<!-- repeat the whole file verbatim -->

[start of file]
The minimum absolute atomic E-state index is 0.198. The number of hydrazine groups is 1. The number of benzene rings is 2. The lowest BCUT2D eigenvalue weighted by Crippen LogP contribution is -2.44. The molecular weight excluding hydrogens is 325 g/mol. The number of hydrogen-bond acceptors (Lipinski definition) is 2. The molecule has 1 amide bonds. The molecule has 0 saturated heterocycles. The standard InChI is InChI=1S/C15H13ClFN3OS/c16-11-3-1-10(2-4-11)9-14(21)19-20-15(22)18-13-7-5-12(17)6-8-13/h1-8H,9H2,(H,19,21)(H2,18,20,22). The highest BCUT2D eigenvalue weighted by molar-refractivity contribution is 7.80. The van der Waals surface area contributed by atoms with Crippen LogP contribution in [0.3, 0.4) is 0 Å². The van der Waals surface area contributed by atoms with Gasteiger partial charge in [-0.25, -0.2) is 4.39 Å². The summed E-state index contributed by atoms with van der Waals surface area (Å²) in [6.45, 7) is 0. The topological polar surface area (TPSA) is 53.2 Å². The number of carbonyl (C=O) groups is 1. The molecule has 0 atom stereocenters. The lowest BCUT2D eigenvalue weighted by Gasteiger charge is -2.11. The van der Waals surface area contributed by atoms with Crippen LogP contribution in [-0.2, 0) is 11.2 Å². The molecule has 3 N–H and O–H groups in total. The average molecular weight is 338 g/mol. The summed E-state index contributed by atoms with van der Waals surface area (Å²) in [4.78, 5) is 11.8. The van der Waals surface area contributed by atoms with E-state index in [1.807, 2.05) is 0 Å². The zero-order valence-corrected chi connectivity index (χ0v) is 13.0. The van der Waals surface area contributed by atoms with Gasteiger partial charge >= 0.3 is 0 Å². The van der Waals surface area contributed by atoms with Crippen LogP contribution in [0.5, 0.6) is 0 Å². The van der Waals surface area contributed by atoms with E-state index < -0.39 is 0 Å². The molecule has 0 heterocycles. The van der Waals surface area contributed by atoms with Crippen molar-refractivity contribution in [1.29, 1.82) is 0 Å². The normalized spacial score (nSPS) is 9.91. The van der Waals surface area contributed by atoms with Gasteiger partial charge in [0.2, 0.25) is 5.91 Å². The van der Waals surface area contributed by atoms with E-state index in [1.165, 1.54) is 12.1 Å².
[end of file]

The minimum absolute atomic E-state index is 0.198. The number of hydrazine groups is 1. The number of benzene rings is 2. The lowest BCUT2D eigenvalue weighted by Crippen LogP contribution is -2.44. The molecular weight excluding hydrogens is 325 g/mol. The number of hydrogen-bond acceptors (Lipinski definition) is 2. The molecule has 1 amide bonds. The molecule has 0 saturated heterocycles. The standard InChI is InChI=1S/C15H13ClFN3OS/c16-11-3-1-10(2-4-11)9-14(21)19-20-15(22)18-13-7-5-12(17)6-8-13/h1-8H,9H2,(H,19,21)(H2,18,20,22). The highest BCUT2D eigenvalue weighted by molar-refractivity contribution is 7.80. The van der Waals surface area contributed by atoms with Crippen LogP contribution in [0.3, 0.4) is 0 Å². The van der Waals surface area contributed by atoms with Gasteiger partial charge in [-0.25, -0.2) is 4.39 Å². The summed E-state index contributed by atoms with van der Waals surface area (Å²) in [6.45, 7) is 0. The topological polar surface area (TPSA) is 53.2 Å². The number of carbonyl (C=O) groups is 1. The molecule has 0 atom stereocenters. The lowest BCUT2D eigenvalue weighted by Gasteiger charge is -2.11. The van der Waals surface area contributed by atoms with Crippen LogP contribution in [-0.2, 0) is 11.2 Å². The molecule has 3 N–H and O–H groups in total. The average molecular weight is 338 g/mol. The summed E-state index contributed by atoms with van der Waals surface area (Å²) in [4.78, 5) is 11.8. The van der Waals surface area contributed by atoms with E-state index in [1.807, 2.05) is 0 Å². The zero-order valence-corrected chi connectivity index (χ0v) is 13.0. The van der Waals surface area contributed by atoms with Gasteiger partial charge >= 0.3 is 0 Å². The van der Waals surface area contributed by atoms with Crippen LogP contribution in [0.5, 0.6) is 0 Å². The van der Waals surface area contributed by atoms with E-state index < -0.39 is 0 Å². The molecule has 0 heterocycles. The van der Waals surface area contributed by atoms with Crippen molar-refractivity contribution in [1.29, 1.82) is 0 Å². The normalized spacial score (nSPS) is 9.91. The van der Waals surface area contributed by atoms with Gasteiger partial charge in [0.2, 0.25) is 5.91 Å². The van der Waals surface area contributed by atoms with E-state index in [1.165, 1.54) is 12.1 Å².